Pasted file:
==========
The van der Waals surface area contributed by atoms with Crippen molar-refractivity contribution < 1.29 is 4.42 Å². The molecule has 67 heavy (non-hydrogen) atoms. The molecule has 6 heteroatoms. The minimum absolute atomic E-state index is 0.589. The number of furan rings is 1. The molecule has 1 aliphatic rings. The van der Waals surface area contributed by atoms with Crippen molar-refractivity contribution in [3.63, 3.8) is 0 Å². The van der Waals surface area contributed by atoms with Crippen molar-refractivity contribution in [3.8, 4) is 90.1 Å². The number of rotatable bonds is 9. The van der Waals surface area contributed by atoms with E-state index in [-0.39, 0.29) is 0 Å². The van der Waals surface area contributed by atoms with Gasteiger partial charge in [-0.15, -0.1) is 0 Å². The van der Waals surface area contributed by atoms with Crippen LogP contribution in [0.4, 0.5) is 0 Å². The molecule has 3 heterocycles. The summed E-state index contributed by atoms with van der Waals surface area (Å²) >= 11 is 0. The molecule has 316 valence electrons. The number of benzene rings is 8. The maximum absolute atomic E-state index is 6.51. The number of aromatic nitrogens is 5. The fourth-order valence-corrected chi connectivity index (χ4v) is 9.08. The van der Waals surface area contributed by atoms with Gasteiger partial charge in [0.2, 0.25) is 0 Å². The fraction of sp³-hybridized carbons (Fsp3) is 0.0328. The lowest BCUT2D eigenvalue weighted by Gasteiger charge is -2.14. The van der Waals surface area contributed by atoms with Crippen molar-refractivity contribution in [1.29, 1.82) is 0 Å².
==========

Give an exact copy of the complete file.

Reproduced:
The van der Waals surface area contributed by atoms with Crippen molar-refractivity contribution < 1.29 is 4.42 Å². The molecule has 67 heavy (non-hydrogen) atoms. The molecule has 6 heteroatoms. The minimum absolute atomic E-state index is 0.589. The number of furan rings is 1. The molecule has 1 aliphatic rings. The van der Waals surface area contributed by atoms with Crippen molar-refractivity contribution in [3.63, 3.8) is 0 Å². The van der Waals surface area contributed by atoms with Crippen molar-refractivity contribution in [3.8, 4) is 90.1 Å². The number of rotatable bonds is 9. The van der Waals surface area contributed by atoms with E-state index in [-0.39, 0.29) is 0 Å². The van der Waals surface area contributed by atoms with Gasteiger partial charge in [-0.15, -0.1) is 0 Å². The van der Waals surface area contributed by atoms with Crippen LogP contribution in [0.4, 0.5) is 0 Å². The molecule has 3 heterocycles. The summed E-state index contributed by atoms with van der Waals surface area (Å²) >= 11 is 0. The molecule has 316 valence electrons. The number of benzene rings is 8. The maximum absolute atomic E-state index is 6.51. The number of aromatic nitrogens is 5. The fourth-order valence-corrected chi connectivity index (χ4v) is 9.08. The van der Waals surface area contributed by atoms with Gasteiger partial charge in [0.2, 0.25) is 0 Å². The fraction of sp³-hybridized carbons (Fsp3) is 0.0328. The lowest BCUT2D eigenvalue weighted by Gasteiger charge is -2.14. The van der Waals surface area contributed by atoms with Crippen molar-refractivity contribution in [1.29, 1.82) is 0 Å².